MOP update underway
part 1
keeping current

by Sheldon Wolfe, CSI, CCS, CCCA

MOP


one goal for the new MOP is to remove specific references from the text

related articles:
MOP update,
Part 2

MOP update,
Part 3

MOP update,
Part 4

"Oh, no, not another revision! Didn't we just get one?!" It may seem like the MOP has changed too often in the last few years; I know there have been a couple of revisions issued since I became a member in 1987. Major changes have included the introduction of the Contract Administration and Product Representation modules, but it would be difficult to quickly point out any other change of significance.

The 1987 MOP was essentially a guide for writing specifications. Its four main parts were Elements of a Project Manual, Specification Writing Techniques, Production Techniques, and Special Applications (multiple prime contracts, allowances, unit prices, alternates, and procurement and performance specifying). Those topics live on in the latest edition, with most of the information under Fundamentals and Formats and Specifications Practice. Although I have the current edition of the MOP, I usually go to the old one if I need to find something quickly. Aside from a few more illustrations and updated references, there is little new for specifiers in the 1996 MOP.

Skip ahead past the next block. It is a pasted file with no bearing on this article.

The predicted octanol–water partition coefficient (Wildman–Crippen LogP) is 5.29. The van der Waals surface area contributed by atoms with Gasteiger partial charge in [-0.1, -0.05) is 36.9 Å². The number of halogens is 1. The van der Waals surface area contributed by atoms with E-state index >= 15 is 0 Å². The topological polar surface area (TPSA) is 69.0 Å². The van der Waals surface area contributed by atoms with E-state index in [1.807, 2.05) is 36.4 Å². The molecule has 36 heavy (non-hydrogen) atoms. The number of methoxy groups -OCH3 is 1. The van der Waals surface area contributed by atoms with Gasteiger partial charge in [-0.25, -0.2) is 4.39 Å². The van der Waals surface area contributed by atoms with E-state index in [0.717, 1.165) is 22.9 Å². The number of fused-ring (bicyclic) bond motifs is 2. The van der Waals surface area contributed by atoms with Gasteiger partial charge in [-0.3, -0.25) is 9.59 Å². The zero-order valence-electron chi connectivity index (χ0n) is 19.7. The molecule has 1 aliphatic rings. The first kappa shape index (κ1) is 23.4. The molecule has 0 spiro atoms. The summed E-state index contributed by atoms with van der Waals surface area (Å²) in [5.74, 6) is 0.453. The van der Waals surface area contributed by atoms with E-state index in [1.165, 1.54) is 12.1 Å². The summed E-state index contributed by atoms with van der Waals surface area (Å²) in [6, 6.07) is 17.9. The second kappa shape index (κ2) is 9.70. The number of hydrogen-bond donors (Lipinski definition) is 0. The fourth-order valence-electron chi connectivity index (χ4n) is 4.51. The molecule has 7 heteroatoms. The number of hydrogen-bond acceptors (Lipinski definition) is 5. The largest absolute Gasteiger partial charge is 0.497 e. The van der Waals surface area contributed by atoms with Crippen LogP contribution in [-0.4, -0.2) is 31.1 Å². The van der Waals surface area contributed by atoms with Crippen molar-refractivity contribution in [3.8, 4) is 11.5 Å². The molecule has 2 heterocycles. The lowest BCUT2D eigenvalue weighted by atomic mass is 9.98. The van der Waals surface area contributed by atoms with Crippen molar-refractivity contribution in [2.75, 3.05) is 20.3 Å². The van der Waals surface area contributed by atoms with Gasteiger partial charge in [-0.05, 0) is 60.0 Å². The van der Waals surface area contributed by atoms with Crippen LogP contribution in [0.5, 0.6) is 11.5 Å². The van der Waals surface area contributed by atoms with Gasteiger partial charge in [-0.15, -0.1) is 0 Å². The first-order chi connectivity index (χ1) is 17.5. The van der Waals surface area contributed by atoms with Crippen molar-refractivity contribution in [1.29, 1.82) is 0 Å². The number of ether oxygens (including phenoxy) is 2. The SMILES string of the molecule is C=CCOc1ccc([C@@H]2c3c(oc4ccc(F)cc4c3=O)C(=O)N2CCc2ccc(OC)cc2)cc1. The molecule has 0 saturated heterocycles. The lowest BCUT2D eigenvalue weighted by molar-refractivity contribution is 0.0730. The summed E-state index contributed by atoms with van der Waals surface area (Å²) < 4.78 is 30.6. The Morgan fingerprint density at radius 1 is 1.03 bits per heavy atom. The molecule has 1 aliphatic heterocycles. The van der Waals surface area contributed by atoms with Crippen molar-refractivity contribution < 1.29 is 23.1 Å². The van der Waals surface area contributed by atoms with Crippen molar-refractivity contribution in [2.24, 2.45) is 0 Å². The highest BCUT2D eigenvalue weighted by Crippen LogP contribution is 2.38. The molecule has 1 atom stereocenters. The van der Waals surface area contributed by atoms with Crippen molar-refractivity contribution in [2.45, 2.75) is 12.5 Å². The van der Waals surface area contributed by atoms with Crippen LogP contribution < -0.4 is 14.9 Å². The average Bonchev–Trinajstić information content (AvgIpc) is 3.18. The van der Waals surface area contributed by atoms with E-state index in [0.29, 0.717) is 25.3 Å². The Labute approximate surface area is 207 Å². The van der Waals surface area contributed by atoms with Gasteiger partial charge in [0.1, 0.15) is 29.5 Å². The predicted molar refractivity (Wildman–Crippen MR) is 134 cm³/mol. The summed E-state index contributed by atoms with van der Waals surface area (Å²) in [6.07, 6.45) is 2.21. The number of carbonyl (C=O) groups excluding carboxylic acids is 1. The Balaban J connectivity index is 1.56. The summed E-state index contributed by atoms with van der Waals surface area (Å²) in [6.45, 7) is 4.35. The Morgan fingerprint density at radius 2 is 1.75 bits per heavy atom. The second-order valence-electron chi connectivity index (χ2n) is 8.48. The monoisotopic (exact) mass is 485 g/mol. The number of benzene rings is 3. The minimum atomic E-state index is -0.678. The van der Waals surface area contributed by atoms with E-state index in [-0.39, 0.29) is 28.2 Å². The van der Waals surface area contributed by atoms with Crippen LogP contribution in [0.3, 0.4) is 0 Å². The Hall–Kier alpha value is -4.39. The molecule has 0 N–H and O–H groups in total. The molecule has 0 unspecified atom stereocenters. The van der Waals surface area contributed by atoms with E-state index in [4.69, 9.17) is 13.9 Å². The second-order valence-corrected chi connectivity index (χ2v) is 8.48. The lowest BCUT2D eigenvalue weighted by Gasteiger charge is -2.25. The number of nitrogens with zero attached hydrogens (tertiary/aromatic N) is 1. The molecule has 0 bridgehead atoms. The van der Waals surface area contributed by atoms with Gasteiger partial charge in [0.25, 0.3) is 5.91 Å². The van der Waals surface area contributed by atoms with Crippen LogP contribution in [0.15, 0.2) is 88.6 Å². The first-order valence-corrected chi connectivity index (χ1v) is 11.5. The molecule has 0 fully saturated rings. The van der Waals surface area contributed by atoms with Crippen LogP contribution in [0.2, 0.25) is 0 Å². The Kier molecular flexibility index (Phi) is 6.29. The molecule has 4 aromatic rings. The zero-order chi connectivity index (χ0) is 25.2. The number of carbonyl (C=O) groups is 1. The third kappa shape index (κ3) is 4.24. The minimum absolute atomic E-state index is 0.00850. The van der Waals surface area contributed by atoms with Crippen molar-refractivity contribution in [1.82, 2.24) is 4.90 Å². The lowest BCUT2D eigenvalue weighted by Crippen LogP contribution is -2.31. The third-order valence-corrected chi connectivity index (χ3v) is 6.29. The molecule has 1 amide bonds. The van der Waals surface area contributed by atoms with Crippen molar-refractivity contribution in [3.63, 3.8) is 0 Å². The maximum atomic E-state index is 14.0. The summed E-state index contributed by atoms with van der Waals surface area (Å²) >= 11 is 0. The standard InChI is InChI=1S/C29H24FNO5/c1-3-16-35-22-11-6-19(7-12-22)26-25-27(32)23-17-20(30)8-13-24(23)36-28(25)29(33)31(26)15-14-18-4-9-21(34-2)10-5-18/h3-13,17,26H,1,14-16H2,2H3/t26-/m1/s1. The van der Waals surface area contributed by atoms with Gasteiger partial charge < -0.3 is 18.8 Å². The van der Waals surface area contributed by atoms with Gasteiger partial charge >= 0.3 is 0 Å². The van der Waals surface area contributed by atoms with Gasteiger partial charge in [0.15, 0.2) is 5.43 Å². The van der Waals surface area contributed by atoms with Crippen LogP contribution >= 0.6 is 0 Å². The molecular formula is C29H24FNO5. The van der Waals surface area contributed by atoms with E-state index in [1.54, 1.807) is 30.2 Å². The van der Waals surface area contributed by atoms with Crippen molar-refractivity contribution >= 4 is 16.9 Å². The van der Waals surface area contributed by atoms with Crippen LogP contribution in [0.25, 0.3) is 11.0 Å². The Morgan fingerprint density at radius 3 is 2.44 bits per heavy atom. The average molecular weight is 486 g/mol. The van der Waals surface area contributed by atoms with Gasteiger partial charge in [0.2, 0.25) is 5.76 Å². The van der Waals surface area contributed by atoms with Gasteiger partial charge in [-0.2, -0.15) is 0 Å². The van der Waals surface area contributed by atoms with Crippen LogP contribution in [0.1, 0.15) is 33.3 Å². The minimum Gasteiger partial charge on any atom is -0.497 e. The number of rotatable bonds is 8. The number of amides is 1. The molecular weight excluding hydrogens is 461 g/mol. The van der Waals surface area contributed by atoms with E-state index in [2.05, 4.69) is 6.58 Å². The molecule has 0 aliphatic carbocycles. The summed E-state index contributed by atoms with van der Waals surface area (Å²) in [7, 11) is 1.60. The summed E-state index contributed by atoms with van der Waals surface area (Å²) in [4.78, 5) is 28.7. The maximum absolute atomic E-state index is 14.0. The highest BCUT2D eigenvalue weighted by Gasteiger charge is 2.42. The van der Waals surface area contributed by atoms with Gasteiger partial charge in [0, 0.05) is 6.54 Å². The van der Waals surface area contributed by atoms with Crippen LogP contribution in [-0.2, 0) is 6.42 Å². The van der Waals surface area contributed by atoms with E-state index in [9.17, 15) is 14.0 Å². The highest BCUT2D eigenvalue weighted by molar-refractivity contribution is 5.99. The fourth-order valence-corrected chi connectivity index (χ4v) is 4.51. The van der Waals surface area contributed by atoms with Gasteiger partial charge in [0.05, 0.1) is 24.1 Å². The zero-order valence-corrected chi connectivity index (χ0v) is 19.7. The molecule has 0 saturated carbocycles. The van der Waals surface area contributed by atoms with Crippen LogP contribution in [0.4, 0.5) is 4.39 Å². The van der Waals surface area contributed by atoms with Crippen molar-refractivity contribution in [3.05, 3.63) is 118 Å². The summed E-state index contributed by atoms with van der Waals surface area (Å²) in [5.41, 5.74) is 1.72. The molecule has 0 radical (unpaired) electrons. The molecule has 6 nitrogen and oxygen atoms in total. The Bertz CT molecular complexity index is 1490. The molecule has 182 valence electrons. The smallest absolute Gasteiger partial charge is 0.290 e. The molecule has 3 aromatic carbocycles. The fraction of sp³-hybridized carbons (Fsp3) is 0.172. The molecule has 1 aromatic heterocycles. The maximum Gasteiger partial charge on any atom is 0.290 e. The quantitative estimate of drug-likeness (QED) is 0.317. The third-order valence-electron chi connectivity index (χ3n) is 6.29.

So why are we changing the MOP?

All reference materials need periodic revision to keep current. The old MOP made this a nightmare, with its many specific references to other documents. AIA revises its main documents every ten years, and EJCDC changes even more frequently. Other materials referred to in the MOP also change, and of course none of them are on the same schedule.

One goal for the new MOP is to remove specific references from the text, placing them in a separate appendix that can be easily and inexpensively updated each year. This will give the basic document a much longer life span, as it will discuss principles that should not be subject to frequent change, such as the relationships between owner, architect, contractor, and other entities, organizational methods, and the basic elements of construction documents. The existing MOP has so many specific references that it takes a looooooong time just to find out what has changed, and by the time TechCom gets through the editing, reviewing, and publishing process the result is already out of date.

If you have comments about the MOP send me an e-mail.

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1998, Sheldon Wolfe

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